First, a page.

Introductory rates are making a comeback

In the past, many consumers' credit cards came with initial offers with relatively low interest rates for the first several months, but those went away during and following the recent recession.

Now, however, those types of offers are making a comeback, according to a report from ABC News. Data from the market research firm Ipsos shows that currently, about 80 percent of all credit card offers mailed directly to consumers came with a reduced introductory interest rate in the first quarter of the year. That was up from just 40 percent, observed in 2009 at the height of the economic downturn, when many consumers were either defaulting on their credit card accounts or trying to reduce spending on them by any means necessary.

Further, credit card lenders are also trying to increase the value of introductory offers in other ways as well, the report said. Data shows that Titleist golf balls and reduced-price tickets to NFL games have also started to hit the credit card offer market in recent months, as lenders scramble to add more customers and increase their revenues.

The value of these offers
Simply giving consumers a low interest rate for the first few months an account is open might not be enough to entice them to open a new card, the report said. Many may still be hesitant to add to the number of accounts they have in their name, and lenders are juicing their offers by extending the introductory periods, with rates as low as 0 percent in some cases, to anywhere from six to 18 months, and most last right between those two numbers at a full year.

Of course, prior to the recession, it was not uncommon for consumers to actually receive introductory periods of as long as two years, the report said. But once the recession hit, offers with several months of lower rates largely went away, and those that stuck around were slashed to typical maximums of six months.

What's changed
Lenders may simply be feeling more comfortable in extending these types of offers to consumers because their own finances are improving, the report said. Consumers' credit health has been on the uptick for more than a year now, with instances of delinquency and default having fallen significantly and borrowers generally doing a better job of keeping their debt totals under control. As such, many issuers may feel that Americans can generally be trusted more than they could in late 2010 or even as recently as the middle of 2011.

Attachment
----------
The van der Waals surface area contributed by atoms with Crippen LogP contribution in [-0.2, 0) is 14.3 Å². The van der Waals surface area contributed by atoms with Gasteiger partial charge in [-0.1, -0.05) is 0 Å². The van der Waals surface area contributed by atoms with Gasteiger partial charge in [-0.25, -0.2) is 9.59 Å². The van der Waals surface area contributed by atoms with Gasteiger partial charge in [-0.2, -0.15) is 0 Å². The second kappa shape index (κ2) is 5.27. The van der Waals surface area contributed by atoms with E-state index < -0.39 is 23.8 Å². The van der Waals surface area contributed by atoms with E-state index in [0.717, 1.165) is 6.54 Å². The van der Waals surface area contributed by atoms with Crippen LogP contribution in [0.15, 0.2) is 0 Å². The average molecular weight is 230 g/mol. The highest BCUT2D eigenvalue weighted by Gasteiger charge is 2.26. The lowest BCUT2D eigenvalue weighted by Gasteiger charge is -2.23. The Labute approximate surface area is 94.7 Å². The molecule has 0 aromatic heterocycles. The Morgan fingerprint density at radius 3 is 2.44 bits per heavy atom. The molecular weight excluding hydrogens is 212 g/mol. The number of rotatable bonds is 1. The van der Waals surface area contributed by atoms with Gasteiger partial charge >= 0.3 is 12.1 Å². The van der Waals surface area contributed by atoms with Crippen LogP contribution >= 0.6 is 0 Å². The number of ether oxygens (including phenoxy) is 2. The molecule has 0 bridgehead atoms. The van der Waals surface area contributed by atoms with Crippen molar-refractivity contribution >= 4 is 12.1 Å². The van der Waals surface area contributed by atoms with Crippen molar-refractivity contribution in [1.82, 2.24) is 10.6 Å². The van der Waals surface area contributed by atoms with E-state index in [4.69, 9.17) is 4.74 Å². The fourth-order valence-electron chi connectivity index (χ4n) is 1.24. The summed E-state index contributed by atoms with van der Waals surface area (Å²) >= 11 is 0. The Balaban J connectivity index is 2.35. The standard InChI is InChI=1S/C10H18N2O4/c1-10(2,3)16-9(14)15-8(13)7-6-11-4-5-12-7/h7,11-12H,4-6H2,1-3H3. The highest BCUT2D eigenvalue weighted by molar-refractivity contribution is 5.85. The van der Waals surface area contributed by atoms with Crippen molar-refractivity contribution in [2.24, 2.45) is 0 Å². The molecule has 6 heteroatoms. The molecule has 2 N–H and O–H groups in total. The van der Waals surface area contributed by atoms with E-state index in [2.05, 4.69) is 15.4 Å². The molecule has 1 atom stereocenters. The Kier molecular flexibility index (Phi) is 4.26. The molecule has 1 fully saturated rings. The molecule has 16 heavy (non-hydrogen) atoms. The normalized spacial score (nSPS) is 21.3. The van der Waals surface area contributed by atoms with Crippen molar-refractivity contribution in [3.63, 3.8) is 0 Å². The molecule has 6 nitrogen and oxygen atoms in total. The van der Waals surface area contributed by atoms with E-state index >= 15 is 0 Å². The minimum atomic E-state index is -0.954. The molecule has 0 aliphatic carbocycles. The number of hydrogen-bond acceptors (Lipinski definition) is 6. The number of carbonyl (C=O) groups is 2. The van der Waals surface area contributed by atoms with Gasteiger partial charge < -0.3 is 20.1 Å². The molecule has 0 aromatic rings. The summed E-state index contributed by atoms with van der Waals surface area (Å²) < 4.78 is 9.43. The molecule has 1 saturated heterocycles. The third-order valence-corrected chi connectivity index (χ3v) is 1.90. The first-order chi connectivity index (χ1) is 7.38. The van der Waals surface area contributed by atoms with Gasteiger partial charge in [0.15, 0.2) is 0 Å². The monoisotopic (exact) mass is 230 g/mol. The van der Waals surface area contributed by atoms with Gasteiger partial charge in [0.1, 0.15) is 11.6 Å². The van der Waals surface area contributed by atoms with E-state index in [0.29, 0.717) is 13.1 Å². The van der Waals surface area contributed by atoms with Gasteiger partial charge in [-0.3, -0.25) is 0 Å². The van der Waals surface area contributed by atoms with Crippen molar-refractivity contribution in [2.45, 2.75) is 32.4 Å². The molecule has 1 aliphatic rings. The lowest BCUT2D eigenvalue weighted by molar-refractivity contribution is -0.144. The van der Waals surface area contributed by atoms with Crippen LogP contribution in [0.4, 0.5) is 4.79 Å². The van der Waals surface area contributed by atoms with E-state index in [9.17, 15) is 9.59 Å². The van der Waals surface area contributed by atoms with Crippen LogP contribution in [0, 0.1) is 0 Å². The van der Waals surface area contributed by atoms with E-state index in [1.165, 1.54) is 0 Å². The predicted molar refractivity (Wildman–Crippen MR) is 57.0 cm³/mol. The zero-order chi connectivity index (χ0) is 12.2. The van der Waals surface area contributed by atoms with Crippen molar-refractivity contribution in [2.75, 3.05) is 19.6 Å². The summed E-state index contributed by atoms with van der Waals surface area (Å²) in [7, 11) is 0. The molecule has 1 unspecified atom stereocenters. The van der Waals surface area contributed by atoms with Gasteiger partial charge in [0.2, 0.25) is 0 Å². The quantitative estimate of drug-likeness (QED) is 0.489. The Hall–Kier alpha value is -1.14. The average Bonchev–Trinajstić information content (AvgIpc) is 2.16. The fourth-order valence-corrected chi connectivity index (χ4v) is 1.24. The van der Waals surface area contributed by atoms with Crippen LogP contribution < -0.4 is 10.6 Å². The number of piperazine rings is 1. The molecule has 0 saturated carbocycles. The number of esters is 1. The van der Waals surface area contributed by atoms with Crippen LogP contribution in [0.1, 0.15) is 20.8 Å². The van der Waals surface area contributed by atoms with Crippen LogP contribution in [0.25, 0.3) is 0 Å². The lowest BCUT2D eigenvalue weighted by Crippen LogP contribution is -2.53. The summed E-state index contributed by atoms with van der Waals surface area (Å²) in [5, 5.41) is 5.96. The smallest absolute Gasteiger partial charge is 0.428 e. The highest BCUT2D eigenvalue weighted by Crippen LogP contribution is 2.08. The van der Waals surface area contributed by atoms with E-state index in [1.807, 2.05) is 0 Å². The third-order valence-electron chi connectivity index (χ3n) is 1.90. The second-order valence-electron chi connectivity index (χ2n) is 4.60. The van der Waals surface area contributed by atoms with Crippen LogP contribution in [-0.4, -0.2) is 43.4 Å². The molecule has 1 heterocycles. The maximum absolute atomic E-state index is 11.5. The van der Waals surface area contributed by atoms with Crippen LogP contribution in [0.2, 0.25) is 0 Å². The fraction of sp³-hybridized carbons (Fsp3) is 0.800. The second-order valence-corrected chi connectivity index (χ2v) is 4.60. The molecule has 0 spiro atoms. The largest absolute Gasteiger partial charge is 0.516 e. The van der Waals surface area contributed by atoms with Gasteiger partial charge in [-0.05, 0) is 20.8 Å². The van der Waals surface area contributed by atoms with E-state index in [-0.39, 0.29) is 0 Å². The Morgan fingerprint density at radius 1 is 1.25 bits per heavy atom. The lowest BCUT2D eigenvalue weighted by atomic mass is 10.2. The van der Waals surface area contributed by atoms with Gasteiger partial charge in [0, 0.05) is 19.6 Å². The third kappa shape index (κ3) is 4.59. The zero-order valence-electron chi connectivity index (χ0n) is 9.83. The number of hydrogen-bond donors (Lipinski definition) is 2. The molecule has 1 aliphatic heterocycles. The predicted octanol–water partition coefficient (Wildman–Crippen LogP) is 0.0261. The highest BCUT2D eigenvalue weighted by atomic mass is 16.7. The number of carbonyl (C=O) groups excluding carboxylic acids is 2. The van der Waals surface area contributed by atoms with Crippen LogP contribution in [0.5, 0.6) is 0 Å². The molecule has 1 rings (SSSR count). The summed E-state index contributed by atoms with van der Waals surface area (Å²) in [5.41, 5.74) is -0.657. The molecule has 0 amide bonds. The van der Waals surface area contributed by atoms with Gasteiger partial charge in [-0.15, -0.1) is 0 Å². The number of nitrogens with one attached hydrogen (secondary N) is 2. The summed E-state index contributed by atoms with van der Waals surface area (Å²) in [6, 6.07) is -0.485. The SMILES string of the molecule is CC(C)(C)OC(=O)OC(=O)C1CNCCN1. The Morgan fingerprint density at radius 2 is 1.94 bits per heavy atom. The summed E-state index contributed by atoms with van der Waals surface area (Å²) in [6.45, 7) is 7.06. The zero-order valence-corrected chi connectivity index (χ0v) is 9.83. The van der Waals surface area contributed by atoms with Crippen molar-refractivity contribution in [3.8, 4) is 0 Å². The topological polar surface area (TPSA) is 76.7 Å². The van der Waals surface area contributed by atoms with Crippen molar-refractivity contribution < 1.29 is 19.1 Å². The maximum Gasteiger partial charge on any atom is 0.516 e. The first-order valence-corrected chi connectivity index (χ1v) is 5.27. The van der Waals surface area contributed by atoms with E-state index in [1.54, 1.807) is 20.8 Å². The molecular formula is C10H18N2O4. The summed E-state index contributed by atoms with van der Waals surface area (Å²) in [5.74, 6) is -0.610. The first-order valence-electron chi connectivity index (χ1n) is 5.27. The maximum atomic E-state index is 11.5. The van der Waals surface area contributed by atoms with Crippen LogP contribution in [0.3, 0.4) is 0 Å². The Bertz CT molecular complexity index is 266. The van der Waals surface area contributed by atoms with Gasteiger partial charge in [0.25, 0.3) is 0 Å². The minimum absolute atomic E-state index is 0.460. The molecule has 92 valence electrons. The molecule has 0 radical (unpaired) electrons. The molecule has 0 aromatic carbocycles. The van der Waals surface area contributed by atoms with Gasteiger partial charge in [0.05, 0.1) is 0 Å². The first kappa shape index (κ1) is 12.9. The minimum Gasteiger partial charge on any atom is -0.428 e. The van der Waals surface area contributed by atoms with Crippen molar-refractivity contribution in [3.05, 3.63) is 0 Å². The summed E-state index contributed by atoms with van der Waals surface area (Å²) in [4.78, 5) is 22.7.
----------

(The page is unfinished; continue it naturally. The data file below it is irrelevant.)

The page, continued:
That added trust could be what led directly to the newer, longer intro periods, the report said. Now, issuers might generally feel as though consumers are in a better position to deal with whatever debt they take on, even if it's over the course of a year.

Potential dangers?
Of course, with these introductory offers comes significant responsibility for borrowers, the report said. It might be nice to pay minuscule interest rates, or even avoid them entirely, for an entire year, but when that initial promotional period ends, borrowers may be in for a bit of culture shock as they adapt to the ongoing terms of their cards.

When introductory periods expire, the rate on such a card will likely increase significantly, the report said. These can range anywhere from 9.99 percent for consumers with the best possible credit, who will likely also receive the longest and most beneficial intro terms, to as much as 25.99 percent for those whose borrowing history is rockier.

What can be more troubling for some borrowers is that the terms of these credit card agreements stipulate that any balance not paid off before the initial period ends could be subject to retroactive charges, the report said. For instance, if a borrower has $500 left on the account when the promotion expires, they might be on the hook for interest charges at their ongoing rate, dating back to when they took on those debts. That can add significant amounts to their overall balances and potentially make what was intended to be a beneficial offer rather costly.

Whenever you're thinking about opening any type of new credit card, you should first check a copy of your credit report. This is because there may be unfair markings on the document that can have an adverse effect on your credit score, and therefore deny you access to accounts you should otherwise be able to tap. If you discover any such markings on your credit report, it may be a good idea to work with a credit repair law firm to fix your credit, and get you back to where you deserve to be.